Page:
The vigilante killings in Hyderabad and its celebration are a death warning for constitutional methods

Ajit Ranade

On a day that we observe the death anniversary of Dr BR Ambedkar, who is venerated as the architect of our Constitution, came the news of the extrajudicial killings of the four accused in the horrific rape and murder of a doctor. The encounter killings earned the cheers of many people across the nation, including central ministers, leaders of the opposition, celebrities, and even sports stars. The police were showered with petals of gratitude for having done “justice” to the victim. They became instant heroes in the eyes of a grateful nation. Apparently, the police fired in self-defence. There’s no video footage or independent witness to corroborate this. Surely the police could have fired and injured their attackers? The probability that not even one out of four would survive is so remote, that one wonders whether it wasn’t just coldblooded killing.

More shocking than the act is the public jubilation. Has the public lost all faith in the process of the law and judiciary? Has the prosecution and law enforcement system broken down? What would Dr Ambedkar have said had he been alive? Would he have also cheered, or would he have died a second time? Is this a sign of the complete irrelevance of the constitutional system? Our Constitution gives everyone a right, yes, to every citizen, good or bad, the right to life, the right to be heard before a court, and the right to judicial process. Ajmal Kasab was put on trial, and not shot dead in a fake encounter, because we Indians wanted to show to ourselves and to the world that we are a functioning constitutional democracy, where there is rule of law, and even the most heinous cases follow the judicial process.

But the Hyderabad killings and their celebration are a shocking jolt. Leave aside for a moment the minority view that capital punishment for rape is counterproductive, nay regressive. That’s because it raises the bar for evidence beyond doubt, so high that we will have very rare successful prosecutions. And even in such cases the guilty might get a reprieve. Because capital punishment is given in the rarest or rare cases, the cases, arguments and counter arguments will drag on. And justice delayed is justice denied. It is not the severity but the certainty of the punishment that is a deterrent. If rapists get imprisoned for life, but with much higher degree of certainty, that may be a better deterrent than capital punishment. But this is a minority view. And the jubilation over the encounter killings will ignore the minority view. The celebrations show most people seem to have given up on getting speedy justice.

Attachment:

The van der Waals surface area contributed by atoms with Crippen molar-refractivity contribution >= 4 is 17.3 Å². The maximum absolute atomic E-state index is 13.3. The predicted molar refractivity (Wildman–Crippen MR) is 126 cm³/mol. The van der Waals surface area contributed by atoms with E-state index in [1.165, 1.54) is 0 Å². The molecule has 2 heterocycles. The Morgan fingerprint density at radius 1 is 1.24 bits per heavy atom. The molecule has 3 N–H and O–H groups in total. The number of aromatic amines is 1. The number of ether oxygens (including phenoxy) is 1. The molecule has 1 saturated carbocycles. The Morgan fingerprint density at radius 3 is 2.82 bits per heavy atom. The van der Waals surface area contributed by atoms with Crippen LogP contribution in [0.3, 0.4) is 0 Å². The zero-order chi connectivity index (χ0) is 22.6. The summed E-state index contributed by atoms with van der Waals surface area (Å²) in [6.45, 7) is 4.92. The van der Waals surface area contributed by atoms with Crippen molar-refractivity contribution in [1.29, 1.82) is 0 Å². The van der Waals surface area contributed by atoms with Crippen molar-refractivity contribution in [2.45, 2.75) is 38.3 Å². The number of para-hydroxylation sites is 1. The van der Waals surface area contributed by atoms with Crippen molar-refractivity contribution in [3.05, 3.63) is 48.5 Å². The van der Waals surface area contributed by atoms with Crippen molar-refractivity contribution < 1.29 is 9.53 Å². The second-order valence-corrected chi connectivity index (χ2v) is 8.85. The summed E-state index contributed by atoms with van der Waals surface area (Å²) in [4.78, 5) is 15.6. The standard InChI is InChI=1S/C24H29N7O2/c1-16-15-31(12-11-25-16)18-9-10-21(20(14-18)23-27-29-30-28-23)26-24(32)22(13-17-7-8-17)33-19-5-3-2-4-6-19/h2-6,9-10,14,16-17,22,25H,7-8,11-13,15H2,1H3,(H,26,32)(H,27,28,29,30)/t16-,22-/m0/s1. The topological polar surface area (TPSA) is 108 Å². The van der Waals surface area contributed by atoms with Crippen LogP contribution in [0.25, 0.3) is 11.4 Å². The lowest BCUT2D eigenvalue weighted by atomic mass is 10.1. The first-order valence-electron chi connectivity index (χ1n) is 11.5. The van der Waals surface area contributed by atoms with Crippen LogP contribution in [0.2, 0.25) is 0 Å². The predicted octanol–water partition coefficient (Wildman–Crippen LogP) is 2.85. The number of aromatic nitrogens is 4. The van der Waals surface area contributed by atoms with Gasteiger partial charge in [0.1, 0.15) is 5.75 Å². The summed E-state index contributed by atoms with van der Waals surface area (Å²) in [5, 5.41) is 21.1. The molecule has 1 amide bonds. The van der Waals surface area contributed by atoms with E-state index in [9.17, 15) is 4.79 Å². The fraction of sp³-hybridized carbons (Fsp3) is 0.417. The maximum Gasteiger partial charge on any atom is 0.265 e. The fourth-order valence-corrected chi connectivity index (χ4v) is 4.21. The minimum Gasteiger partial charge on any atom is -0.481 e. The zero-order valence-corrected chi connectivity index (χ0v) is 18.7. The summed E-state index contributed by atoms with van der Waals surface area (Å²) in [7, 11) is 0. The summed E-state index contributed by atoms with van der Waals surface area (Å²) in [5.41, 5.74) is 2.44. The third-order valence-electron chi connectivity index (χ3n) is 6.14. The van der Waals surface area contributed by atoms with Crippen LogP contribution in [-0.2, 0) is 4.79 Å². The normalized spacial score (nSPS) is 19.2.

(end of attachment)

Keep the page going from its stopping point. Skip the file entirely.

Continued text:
The Indian courts are clogged with 35 million pending cases, many of them winding interminably through system, getting ‘taareekh pe taareekh’. The popular feeling is that only the rich have access to assured justice, and the poor are denied. India’s high pendency ratio is largely attributed to high degree of vacancy in all courts. The high courts have nearly 40 per cent unfilled vacancies of judges. The entire judicial system still manages to dispose of nearly two crore cases annually, but 2.5 crore new cases are filed every year. So pendency keeps piling up, and the insufficiently staffed judiciary keeps struggling to meet the overload.

By contrast, the pendency at least for criminal cases in the United States system is almost zero. And mind you, the US is a much more litigious society. The reason is that if a case goes to trial, there is more than 90 per cent chance that the defendant will be proven guilty. In India if a case goes to trial, there’s more than 50 per cent chance that the guilty will go scot free. And why is that? Because the prosecution builds their case in such a watertight manner that the defendant has no chance in American courts. By contrast, the prosecution’s case here is quite shoddy and even investigation is often botched up, by negligence or by design. Remember Arushi Talwar’s case? Or the sweeper who was wrongly indicted in the Delhi school rape case? Or that all the accused in the 2G scam were found innocent? The examples are endless. Will not the public start losing faith in the system of prosecution, investigation and the judiciary? The celebrations in the Hyderabad case tell us that people have more faith in vigilante killing, instant mob justice and maybe even lynching. All this barely a week after celebrating India’s Constitution Day. Dr Ambedkar warned us that in a constitutional republic there is no room for unconstitutional methods. Otherwise the whole edifice built up so painstakingly by our founders will simply collapse.

To protect and uphold the Constitution is everyone’s responsibility; by celebrating the killings we are also killing the idea of a constitutional republic.